For underground mining, special effort is devoted to constructing the mine and the mining plan in such a way that undesirable surface effect are minimized. Attention is focused on the age-old problem of subsidence the gradual movement or sometimes abrupt collapse of the rock and soil layers into an underground coal mine which can disturb the surface above the mine.
Some of the subsidence that takes place today is the consequence of mining practices of a bygone era. These abandoned deep mines were constructed using the room-and-pillar mining methods, a traditional technique in which "rooms" of coal were extracted and "pillars" of coal were left to support the roof. The occasional collapse of these pillars years later results in random and sometimes serious subsidence.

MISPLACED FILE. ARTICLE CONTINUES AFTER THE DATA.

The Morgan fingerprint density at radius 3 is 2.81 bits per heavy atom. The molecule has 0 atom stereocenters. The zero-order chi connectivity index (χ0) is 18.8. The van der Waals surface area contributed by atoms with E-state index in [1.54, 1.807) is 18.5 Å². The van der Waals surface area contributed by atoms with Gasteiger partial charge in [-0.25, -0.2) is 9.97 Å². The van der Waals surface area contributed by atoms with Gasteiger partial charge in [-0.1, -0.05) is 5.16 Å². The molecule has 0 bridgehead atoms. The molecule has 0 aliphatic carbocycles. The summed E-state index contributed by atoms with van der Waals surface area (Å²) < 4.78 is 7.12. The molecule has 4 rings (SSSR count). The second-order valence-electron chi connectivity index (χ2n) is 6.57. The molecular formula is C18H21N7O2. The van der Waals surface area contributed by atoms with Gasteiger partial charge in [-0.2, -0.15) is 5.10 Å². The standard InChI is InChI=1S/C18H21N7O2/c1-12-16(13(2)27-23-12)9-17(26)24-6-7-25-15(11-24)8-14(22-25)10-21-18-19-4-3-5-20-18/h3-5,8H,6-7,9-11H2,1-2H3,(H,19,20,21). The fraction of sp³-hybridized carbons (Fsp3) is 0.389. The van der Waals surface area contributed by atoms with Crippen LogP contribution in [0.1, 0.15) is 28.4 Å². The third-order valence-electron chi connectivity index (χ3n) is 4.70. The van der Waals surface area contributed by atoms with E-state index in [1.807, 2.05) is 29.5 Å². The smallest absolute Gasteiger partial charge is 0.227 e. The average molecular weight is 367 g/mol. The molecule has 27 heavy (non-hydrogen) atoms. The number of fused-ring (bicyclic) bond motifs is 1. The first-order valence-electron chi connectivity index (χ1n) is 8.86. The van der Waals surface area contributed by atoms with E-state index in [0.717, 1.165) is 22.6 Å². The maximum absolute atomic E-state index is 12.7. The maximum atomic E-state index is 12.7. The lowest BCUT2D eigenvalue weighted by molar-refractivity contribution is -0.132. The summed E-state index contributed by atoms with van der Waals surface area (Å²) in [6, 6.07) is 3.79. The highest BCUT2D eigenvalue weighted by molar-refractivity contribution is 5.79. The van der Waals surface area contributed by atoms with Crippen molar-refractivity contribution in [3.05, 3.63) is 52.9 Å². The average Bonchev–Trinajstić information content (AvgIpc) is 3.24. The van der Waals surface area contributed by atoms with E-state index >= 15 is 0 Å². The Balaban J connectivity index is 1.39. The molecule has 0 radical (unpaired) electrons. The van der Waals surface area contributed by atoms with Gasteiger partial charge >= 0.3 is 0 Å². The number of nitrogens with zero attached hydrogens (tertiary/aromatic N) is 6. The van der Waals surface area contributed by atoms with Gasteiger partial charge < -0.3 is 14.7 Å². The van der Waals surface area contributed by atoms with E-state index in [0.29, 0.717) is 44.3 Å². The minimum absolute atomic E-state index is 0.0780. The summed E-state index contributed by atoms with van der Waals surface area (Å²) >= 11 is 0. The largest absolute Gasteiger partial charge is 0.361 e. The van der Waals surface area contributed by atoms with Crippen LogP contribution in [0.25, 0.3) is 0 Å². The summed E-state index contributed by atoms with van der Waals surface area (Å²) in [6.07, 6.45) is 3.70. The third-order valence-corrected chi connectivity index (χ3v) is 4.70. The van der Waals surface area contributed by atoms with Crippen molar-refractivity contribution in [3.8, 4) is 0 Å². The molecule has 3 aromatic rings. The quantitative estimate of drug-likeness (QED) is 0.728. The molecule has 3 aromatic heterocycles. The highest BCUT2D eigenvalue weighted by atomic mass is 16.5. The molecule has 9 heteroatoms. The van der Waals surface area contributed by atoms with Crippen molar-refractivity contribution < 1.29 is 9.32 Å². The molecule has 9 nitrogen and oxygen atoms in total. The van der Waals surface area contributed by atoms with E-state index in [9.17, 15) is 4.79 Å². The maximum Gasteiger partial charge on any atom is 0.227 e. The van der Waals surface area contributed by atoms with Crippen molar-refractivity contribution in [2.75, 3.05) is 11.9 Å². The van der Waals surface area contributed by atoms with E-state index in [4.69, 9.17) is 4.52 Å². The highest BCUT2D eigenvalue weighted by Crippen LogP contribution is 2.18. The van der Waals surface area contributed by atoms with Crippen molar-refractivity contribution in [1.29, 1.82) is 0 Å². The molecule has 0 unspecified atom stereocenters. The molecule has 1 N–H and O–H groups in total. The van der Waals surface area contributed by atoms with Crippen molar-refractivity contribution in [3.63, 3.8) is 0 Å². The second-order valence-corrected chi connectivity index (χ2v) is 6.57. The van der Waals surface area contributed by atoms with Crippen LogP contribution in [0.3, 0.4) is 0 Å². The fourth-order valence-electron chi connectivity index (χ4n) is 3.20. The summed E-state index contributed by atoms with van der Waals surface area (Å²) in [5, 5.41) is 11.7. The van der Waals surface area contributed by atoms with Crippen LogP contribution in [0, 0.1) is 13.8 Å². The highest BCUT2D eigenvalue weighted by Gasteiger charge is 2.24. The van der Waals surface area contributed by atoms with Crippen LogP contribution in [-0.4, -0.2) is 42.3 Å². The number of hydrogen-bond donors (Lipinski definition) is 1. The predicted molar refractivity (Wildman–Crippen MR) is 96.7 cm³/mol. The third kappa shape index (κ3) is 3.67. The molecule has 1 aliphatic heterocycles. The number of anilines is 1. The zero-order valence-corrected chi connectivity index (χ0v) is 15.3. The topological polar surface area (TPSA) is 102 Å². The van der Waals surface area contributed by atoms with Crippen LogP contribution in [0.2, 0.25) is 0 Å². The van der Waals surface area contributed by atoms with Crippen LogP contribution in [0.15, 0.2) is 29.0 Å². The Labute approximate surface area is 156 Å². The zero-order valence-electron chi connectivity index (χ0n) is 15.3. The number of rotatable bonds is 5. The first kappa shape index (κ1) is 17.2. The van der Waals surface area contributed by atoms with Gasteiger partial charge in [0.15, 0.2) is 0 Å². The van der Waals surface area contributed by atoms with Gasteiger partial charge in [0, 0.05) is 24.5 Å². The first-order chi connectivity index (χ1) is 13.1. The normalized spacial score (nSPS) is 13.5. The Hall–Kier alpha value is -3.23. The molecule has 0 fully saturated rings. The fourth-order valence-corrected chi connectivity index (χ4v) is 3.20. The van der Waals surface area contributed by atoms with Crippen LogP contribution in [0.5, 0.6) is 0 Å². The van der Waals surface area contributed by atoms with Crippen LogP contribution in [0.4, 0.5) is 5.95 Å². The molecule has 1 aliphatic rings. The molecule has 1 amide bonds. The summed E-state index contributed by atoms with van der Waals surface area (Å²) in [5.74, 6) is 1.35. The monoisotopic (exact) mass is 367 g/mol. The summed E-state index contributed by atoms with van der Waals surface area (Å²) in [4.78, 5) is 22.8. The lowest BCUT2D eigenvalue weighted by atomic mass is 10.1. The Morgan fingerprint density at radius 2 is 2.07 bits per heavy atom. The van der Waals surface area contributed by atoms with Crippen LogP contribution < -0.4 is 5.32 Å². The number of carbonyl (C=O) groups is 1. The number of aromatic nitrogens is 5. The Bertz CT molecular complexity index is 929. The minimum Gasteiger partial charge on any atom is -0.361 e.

The room-and-pillar technique is still used in most underground mines today. Modern machinery and an improved understanding of rock and soil layers allow the coal operators to minimize surface subsidence.
Many coal companies today are mining coal by the longwall method. This method utilizes roof support equipment to advance mining equipment through a large area of coal. The roof support equipment holds up the rock and soil over the deposit while the coal is removed. As the mining advances through the coal deposit, the roof supports are advanced as well, allowing the overlying rock and soil to collapse.